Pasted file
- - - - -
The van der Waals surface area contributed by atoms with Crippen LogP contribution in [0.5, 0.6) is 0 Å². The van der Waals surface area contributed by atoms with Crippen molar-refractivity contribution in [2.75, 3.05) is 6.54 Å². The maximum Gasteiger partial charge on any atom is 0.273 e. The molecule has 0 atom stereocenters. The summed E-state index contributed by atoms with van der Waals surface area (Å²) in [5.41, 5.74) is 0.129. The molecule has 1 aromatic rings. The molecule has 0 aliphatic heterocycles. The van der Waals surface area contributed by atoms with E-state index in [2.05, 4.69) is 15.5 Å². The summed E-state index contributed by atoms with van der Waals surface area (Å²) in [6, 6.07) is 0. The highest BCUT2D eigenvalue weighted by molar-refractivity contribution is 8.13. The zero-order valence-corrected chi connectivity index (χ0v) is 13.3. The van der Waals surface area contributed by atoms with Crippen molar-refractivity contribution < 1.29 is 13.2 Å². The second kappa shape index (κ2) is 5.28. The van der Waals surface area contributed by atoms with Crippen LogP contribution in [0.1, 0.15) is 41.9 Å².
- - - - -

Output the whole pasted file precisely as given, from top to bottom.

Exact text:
The van der Waals surface area contributed by atoms with Crippen LogP contribution in [0.5, 0.6) is 0 Å². The van der Waals surface area contributed by atoms with Crippen molar-refractivity contribution in [2.75, 3.05) is 6.54 Å². The maximum Gasteiger partial charge on any atom is 0.273 e. The molecule has 0 atom stereocenters. The summed E-state index contributed by atoms with van der Waals surface area (Å²) in [5.41, 5.74) is 0.129. The molecule has 1 aromatic rings. The molecule has 0 aliphatic heterocycles. The van der Waals surface area contributed by atoms with E-state index in [2.05, 4.69) is 15.5 Å². The summed E-state index contributed by atoms with van der Waals surface area (Å²) in [6, 6.07) is 0. The highest BCUT2D eigenvalue weighted by molar-refractivity contribution is 8.13. The zero-order valence-corrected chi connectivity index (χ0v) is 13.3. The van der Waals surface area contributed by atoms with Crippen molar-refractivity contribution < 1.29 is 13.2 Å². The second kappa shape index (κ2) is 5.28. The van der Waals surface area contributed by atoms with Crippen LogP contribution in [0.1, 0.15) is 41.9 Å².